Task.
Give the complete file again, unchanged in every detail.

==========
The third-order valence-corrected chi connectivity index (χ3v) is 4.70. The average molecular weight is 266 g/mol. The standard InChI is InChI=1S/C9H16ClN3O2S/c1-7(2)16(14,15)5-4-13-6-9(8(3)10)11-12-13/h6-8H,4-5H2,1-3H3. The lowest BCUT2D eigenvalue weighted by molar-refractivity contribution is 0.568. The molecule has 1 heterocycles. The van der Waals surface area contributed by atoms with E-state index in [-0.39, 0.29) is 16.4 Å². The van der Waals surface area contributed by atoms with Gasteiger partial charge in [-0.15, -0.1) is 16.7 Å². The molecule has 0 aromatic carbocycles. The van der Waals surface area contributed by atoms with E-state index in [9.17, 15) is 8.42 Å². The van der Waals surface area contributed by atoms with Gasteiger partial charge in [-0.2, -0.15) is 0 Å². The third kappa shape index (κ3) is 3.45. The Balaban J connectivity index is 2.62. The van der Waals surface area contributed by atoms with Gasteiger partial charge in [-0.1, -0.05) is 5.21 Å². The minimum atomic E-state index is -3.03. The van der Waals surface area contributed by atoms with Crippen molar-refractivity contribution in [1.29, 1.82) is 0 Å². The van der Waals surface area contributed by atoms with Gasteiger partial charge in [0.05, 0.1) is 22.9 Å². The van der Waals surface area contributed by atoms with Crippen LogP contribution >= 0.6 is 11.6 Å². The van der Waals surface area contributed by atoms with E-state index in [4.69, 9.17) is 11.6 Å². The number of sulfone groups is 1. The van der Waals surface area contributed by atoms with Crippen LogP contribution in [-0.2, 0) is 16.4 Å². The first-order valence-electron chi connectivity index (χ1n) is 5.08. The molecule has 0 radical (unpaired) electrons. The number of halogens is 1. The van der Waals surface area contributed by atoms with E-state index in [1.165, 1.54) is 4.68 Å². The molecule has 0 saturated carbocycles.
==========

The third-order valence-corrected chi connectivity index (χ3v) is 4.70. The average molecular weight is 266 g/mol. The standard InChI is InChI=1S/C9H16ClN3O2S/c1-7(2)16(14,15)5-4-13-6-9(8(3)10)11-12-13/h6-8H,4-5H2,1-3H3. The lowest BCUT2D eigenvalue weighted by molar-refractivity contribution is 0.568. The molecule has 1 heterocycles. The van der Waals surface area contributed by atoms with E-state index in [-0.39, 0.29) is 16.4 Å². The van der Waals surface area contributed by atoms with Gasteiger partial charge in [-0.15, -0.1) is 16.7 Å². The molecule has 0 aromatic carbocycles. The van der Waals surface area contributed by atoms with E-state index in [9.17, 15) is 8.42 Å². The van der Waals surface area contributed by atoms with Gasteiger partial charge in [-0.2, -0.15) is 0 Å². The third kappa shape index (κ3) is 3.45. The Balaban J connectivity index is 2.62. The van der Waals surface area contributed by atoms with Gasteiger partial charge in [-0.1, -0.05) is 5.21 Å². The minimum atomic E-state index is -3.03. The van der Waals surface area contributed by atoms with Crippen molar-refractivity contribution in [1.29, 1.82) is 0 Å². The van der Waals surface area contributed by atoms with Gasteiger partial charge in [0.05, 0.1) is 22.9 Å². The van der Waals surface area contributed by atoms with Crippen LogP contribution >= 0.6 is 11.6 Å². The van der Waals surface area contributed by atoms with E-state index in [4.69, 9.17) is 11.6 Å². The number of sulfone groups is 1. The van der Waals surface area contributed by atoms with Crippen LogP contribution in [-0.2, 0) is 16.4 Å². The first-order valence-electron chi connectivity index (χ1n) is 5.08. The molecule has 0 radical (unpaired) electrons. The number of halogens is 1. The van der Waals surface area contributed by atoms with E-state index in [1.165, 1.54) is 4.68 Å². The molecule has 0 saturated carbocycles.